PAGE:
I would say that the most diplomatic way to word it, is to not make it an order, but rather a statement of fact: I need this done by EOD/COB/7am tomorrow morning, whatever.
But note that the most diplomatic way may not be the most effective way to ensure that the task is completed. You will have to decide on a case by case basis what is most appropriate and what contributes the most to both your long term and short term goals.
As lead, it's implied to be an order, and while not offensive, it might come across as an arbitrary deadline.
But I don't think you were rude or offensive here. You could have worded it better, yes, but part of it sounds like an overly sensitive developer. Not your problem.
You could always phrase it as
Please, see if you can finish this by COB and let me know the status next morning.
Which might be a tad bit more diplomatic, but no, you were not being offensive.
Responding to him saying you were offensive by saying
Fine, let me rephrase it. Please do it by COB, Jerk!
Now THAT would have been offensive... but the way you did it, nah.
Why die on this hill? Why not:
"[Person's name], I'm really sorry if I said something wrong... Ultimately, my goal here is success for our team, both individually and as a whole. I'm very happy that you have felt comfortable enough to bring up my communication issues; that being said I'm willing to do whatever it takes so we can both work together effectively."
From there, I'd cordially try and schedule some time to iron out the communication issues. This could be something really simple that is an easy fix for you.
Oh, and you're lucky that the person is telling you directly that you have communication issues... That doens't happen very often.
You could just change it to "please do this today".
What's the difference?
I have a to-do list that will keep me busy for the next few months, and to some degree I do thinks in the order I prefer, mostly by doing related things together, but also by doing little tasks to keep the number of unfinished tasks down, and by prioritizing tasks where the ratio between work needed and improvement for the user is particularly good. And sometimes people need something done quickly, and then I push it to the top of my list. No problem. That's what you get if you say "please do this today".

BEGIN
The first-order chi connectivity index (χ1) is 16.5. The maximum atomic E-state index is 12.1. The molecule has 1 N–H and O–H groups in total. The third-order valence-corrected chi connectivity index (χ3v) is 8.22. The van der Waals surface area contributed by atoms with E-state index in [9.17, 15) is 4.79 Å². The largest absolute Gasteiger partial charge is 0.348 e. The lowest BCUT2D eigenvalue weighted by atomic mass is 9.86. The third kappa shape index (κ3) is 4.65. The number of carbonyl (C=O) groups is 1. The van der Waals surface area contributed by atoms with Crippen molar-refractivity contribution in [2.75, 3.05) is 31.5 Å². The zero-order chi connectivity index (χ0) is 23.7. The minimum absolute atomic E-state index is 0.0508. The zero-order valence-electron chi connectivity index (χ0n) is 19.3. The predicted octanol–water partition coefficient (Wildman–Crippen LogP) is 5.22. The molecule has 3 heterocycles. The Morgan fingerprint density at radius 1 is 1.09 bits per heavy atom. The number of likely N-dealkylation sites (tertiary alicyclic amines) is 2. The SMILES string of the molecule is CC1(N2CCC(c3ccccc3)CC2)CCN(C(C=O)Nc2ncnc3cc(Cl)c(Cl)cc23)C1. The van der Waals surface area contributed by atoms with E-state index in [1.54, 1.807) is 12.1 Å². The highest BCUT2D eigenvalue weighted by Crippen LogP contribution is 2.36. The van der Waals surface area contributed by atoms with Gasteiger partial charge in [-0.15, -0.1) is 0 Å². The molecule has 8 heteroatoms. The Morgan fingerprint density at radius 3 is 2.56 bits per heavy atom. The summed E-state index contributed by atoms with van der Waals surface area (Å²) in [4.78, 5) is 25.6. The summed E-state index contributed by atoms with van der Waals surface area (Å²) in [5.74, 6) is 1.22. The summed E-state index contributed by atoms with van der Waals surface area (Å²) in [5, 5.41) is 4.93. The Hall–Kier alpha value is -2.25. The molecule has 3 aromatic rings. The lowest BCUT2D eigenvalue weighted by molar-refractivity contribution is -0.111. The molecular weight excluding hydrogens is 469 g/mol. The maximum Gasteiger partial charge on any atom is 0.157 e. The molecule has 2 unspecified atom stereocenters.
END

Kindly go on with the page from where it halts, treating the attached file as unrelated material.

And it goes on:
"Do it by EOD" - well, are you so bad at typing that you can't write "by the end of the day"? But the real problem is that you make a demand independent of how long this task will take me. Obviously you expect me to work overtime (unpaid, naturally) if I can't finish it before the end of my paid working day. I find that quite disrespectful.
Here's the definitive overall solution to this astounding QA:
Of course it was not even slightly offensive
Many of the comments and answers here suggest that juniors shouldn't be inconvenienced. This is absurd.
Many of the comments and answers here suggest that juniors shouldn't be told to do something if they happen to be doing something else. This is absurd.
Many of the comments and answers here suggest that juniors, or indeed any employee, should be given rationales as to why they need to do something. This is absurd.
Many of the comments and answers here suggest that juniors should be asked for a detailed discussion on how long the junior thinks something will take, before having to ever do any work. Again, this is absurd.
Many of the comments and answers here suggest that juniors should not be exposed to short, concise sentences. "Do by EOD" is very short and has an abbreviation. (Note that every single suggestion on this page about how to be "nicer" ......... is simply a longer sentence which says the same thing.) Once again, this is absurd.
To cut through the bullshit, the OP is a team lead who is evidently from SE Asia and/or not a native English speaker. Using no-nonsense abbreviations and truncated words is very "Indian English". Just as Asian developers, US developers, and French developers have their own specific communication patterns. (US developers are unbelievably long-winded, French folks are astoundingly curt, and so on.)
It's likely that the junior in question got comically offended because it's one of those "foreign" speech patterns: if that is the case, the offense is doubly-absurd.
"Could “Please do it by EOD” considered offensive in the emails?"
The answer is, of course not.
I just got an email that had the seven characters "do This" (capitalization as such) and a pdf attached! Here's another one that just has a spec attached, and nobody even bothered typing "do this" :)